COURSE SYMBOL AND NUMBER: CA 420
COURSE TITLE: Human Relations in Group Interaction
TERM COURSE BEING TAUGHT: Fall 2004 (FA04)
NAME OF FACULTY MEMBER: J. Mark Noe, Ph.D.
TITLE OF FACULTY MEMBER: Associate Dean, School of
Arts and Humanities, Associate Professor of Communication Arts
FACULTY OFFICE LOCATION: Copley Hall, Room 203
FACULTY OFFICE HOURS: Monday, Tuesday, Thursday,
Friday, 9:00-10:30 a.m.
FACULTY OFFICE TELEPHONE NUMBER: (816) 584-6320
FACULTY PARK EMAIL ADDRESS: email@example.com
OTHER FACULTY EMAIL ADDRESS:
FACULTY WEB PAGE ADDRESS:
DATES OF THE TERM: August 23 – December 10, 2004
CLASS SESSIONS DAYS: Mondays
CLASS SESSION TIME: 1:50 – 4:40 p.m.
PREREQUISITE(S): Advanced standing or permission of
instructor. CA 104
CREDIT HOURS: 3
The mission of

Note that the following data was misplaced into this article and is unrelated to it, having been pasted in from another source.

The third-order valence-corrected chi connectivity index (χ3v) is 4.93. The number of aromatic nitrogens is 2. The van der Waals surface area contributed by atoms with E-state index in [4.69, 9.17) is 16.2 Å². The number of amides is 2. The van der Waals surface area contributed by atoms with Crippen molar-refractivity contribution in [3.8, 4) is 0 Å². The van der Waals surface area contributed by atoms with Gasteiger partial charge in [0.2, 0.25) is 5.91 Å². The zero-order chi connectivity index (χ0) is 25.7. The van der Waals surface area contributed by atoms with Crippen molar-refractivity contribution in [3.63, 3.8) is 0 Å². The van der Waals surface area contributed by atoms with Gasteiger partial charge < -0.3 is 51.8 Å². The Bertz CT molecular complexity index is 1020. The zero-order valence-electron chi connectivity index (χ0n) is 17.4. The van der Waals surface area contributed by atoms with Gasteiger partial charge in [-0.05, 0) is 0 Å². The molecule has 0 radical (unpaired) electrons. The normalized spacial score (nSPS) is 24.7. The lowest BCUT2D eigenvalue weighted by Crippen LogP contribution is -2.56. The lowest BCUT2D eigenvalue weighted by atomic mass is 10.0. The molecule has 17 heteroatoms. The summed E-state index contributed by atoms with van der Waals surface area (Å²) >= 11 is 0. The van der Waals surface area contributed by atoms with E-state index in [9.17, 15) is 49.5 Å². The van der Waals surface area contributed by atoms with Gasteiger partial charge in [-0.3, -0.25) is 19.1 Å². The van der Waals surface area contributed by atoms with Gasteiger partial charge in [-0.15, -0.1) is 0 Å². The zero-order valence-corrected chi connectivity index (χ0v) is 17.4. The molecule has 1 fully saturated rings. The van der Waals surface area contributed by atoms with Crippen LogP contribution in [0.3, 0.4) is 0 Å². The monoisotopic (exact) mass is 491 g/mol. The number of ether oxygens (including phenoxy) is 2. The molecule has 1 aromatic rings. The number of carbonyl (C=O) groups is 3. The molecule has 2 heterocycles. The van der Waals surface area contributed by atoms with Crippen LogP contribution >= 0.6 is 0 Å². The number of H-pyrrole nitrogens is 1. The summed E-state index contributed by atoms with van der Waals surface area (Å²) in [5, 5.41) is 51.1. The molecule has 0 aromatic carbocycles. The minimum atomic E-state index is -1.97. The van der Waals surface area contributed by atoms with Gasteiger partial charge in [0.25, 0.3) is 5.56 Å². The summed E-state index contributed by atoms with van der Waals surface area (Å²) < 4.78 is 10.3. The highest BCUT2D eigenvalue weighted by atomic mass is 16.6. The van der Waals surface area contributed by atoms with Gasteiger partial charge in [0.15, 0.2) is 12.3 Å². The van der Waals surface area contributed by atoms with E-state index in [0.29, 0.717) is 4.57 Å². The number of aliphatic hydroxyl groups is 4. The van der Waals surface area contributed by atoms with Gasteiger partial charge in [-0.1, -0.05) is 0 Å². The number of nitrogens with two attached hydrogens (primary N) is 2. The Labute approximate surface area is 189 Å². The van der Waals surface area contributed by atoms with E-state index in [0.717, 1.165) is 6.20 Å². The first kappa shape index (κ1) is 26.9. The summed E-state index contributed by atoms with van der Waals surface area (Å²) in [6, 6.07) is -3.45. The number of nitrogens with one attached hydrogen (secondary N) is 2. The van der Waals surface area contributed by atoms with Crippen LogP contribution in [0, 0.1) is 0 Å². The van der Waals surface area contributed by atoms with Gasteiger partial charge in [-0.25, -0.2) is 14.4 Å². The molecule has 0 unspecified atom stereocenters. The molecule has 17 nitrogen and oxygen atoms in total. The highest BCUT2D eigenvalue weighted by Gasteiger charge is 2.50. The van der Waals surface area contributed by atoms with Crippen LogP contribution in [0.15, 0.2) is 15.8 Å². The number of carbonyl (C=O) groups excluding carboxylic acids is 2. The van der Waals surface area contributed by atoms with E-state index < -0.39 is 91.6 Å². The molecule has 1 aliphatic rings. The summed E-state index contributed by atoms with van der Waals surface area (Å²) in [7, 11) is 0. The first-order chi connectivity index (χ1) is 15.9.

Park University, an entrepreneurial institution of learning, is to provide
access to academic excellence, which will prepare learners to think critically,
communicate effectively and engage in lifelong learning while serving a global
Park University will be a renowned international
leader in providing innovative educational opportunities for learners within the
COURSE DESCRIPTION: Revolving topic seminar for
advanced students, which may be repeated under different topic headings. Topics
deal with such matters as social responsibility in mass media, effects of
technological change upon communication industry, film criticism promotional
strategies and case studies, or possibly issues and problems in broadcast
management or public relations. Advanced standing pr permission of instructor.
Faculty’s Educational Philosophy:
¬¾¾® Career ¬¾¾®
(emphasis on immediate
(emphasis on long-term goals)
Colleges and universities are not designed to be vocational
schools. Unlike trade schools that prepare students for a specific career (e.g.